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Effect of blood transfusions on macrophage-lymphocyte interaction in an animal model.

By J P Waymack, K Balakrishnan, N McNeal, S Gonce, P Miskell, G D Warden and J W Alexander

Abstract

Blood transfusions have been reported over the last 2 decades to decrease allograft rejection, to increase the rate of tumor growth, and to increase susceptibility to infectious complications. The effect of transfusions on macrophages, specifically on their regulation of lymphocyte proliferation, was investigated. Both macrophages and their supernatants obtained from transfused rats impaired lymphocyte blastogenesis to a greater degree than those from nontransfused rats. This effect was greatest when the lymphocytes were subjected to mitogen stimulation. The immunosuppression was seen with macrophages from both allogeneically and syngeneically transfused rats. Blood transfusions exert their immunosuppressive effect at least in part by increasing macrophage suppression of lymphocyte response to stimuli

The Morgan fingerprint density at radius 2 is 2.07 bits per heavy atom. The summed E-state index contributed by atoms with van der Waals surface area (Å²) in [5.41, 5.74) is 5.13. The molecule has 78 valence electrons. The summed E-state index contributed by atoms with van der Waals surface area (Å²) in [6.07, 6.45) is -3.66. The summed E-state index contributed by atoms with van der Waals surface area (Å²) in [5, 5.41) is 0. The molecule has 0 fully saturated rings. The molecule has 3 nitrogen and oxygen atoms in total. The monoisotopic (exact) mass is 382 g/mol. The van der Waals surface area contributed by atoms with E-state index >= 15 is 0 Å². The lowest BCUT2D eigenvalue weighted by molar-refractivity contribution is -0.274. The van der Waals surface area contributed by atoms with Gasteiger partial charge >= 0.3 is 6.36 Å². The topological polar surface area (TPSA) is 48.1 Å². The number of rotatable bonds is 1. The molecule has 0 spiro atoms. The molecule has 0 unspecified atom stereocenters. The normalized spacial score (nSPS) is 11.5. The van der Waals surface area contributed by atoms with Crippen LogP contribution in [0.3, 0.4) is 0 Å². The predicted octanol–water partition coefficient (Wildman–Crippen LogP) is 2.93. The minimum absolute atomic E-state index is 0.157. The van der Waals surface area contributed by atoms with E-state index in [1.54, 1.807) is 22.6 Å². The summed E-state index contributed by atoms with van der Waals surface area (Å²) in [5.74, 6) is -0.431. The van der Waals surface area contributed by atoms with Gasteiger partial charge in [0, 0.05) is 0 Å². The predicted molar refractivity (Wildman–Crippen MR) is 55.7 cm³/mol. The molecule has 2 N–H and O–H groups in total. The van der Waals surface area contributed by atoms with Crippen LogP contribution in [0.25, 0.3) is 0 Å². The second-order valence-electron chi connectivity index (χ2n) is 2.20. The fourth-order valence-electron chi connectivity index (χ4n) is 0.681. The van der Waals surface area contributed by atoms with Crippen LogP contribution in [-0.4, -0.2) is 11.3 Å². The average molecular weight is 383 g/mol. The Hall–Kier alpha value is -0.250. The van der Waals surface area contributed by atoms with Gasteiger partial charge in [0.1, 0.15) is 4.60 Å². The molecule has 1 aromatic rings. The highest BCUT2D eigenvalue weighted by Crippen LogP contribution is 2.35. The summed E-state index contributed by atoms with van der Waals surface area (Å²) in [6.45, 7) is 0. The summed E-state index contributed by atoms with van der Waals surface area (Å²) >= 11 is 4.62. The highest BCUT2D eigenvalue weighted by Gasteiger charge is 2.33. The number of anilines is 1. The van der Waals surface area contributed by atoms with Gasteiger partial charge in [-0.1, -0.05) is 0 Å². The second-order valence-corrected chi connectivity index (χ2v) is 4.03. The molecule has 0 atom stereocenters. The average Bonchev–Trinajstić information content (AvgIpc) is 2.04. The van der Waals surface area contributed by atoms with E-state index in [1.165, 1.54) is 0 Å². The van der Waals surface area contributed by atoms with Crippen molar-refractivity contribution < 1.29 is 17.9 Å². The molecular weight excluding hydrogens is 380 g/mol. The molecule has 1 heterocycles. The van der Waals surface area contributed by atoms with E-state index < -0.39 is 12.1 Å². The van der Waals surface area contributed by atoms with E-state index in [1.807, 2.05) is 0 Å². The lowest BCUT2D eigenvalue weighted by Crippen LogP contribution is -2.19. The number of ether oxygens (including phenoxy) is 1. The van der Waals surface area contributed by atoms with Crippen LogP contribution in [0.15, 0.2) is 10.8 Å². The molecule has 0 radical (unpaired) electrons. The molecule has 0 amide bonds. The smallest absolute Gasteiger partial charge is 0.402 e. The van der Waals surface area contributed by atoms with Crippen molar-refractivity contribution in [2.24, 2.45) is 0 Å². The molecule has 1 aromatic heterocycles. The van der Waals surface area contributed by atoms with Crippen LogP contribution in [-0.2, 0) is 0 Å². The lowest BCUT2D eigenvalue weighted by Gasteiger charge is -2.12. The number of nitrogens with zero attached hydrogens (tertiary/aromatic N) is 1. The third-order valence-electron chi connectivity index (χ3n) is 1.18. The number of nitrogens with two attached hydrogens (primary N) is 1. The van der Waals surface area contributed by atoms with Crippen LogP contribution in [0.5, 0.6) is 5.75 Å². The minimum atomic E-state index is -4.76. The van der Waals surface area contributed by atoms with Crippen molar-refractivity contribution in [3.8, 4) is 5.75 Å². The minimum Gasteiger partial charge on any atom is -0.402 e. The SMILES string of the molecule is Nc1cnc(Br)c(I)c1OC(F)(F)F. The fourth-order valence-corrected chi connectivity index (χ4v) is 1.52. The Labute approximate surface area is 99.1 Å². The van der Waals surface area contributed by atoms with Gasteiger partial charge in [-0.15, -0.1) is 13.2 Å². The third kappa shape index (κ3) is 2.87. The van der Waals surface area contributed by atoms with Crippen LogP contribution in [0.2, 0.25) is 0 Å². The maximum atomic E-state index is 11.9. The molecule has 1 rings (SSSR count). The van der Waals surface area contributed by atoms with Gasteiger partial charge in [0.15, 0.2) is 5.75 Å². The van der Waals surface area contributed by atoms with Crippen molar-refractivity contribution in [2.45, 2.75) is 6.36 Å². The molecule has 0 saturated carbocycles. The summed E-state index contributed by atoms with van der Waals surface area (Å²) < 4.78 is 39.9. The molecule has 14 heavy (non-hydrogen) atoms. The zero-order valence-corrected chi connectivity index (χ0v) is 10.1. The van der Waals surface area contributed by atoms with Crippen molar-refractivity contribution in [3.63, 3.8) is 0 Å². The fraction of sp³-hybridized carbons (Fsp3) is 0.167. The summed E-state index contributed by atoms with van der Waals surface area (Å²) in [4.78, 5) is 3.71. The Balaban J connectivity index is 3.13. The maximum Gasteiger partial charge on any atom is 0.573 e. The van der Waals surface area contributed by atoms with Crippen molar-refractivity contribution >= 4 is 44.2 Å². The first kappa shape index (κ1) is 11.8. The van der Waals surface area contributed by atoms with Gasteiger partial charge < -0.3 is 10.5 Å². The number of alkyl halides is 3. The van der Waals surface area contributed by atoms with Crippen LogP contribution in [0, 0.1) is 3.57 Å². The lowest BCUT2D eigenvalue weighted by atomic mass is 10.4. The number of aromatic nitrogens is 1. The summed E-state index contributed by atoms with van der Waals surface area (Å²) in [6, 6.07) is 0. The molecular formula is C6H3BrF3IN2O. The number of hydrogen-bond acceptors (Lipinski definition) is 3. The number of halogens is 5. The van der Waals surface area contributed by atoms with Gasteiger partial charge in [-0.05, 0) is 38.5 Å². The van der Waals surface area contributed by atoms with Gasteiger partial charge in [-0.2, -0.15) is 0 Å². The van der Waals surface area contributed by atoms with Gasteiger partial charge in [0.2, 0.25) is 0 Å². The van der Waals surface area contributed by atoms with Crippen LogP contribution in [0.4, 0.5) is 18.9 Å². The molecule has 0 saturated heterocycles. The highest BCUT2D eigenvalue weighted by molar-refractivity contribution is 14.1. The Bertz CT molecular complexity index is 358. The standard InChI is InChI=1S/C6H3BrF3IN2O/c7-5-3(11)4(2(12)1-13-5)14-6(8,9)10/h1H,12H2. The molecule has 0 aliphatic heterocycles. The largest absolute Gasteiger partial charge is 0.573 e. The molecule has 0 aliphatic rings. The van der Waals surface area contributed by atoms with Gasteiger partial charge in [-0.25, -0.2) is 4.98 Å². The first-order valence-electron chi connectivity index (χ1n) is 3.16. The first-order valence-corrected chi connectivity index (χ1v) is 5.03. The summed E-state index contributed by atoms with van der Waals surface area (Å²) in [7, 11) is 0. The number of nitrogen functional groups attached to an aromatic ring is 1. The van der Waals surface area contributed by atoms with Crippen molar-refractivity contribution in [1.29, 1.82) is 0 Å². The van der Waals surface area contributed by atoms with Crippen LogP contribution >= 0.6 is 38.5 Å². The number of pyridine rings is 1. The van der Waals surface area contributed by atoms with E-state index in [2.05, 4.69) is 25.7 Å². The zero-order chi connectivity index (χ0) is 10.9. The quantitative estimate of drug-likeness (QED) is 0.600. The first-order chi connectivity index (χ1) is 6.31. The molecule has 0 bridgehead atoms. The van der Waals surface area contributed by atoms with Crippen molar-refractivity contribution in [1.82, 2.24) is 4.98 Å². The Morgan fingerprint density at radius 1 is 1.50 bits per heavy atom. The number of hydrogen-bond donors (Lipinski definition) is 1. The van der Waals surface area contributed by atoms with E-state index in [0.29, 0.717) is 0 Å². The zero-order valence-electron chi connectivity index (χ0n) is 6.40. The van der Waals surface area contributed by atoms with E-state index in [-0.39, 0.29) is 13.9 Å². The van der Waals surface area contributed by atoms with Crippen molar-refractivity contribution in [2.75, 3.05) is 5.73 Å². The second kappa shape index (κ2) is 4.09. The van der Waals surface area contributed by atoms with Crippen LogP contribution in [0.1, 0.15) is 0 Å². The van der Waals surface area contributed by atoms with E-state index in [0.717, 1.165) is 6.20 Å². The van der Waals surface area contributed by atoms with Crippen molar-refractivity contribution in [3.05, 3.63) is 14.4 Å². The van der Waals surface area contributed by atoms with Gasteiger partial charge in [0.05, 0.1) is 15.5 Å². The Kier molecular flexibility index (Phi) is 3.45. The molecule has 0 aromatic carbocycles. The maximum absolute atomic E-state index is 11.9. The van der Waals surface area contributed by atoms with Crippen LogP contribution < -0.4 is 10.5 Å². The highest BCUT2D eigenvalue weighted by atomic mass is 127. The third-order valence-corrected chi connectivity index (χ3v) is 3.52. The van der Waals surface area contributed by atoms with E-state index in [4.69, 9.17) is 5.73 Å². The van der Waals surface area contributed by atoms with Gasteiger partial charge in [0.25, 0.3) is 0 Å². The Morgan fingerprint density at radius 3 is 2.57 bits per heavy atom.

Topics: Research Article
Year: 1986
OAI identifier: oai:pubmedcentral.nih.gov:1251425
Provided by: PubMed Central
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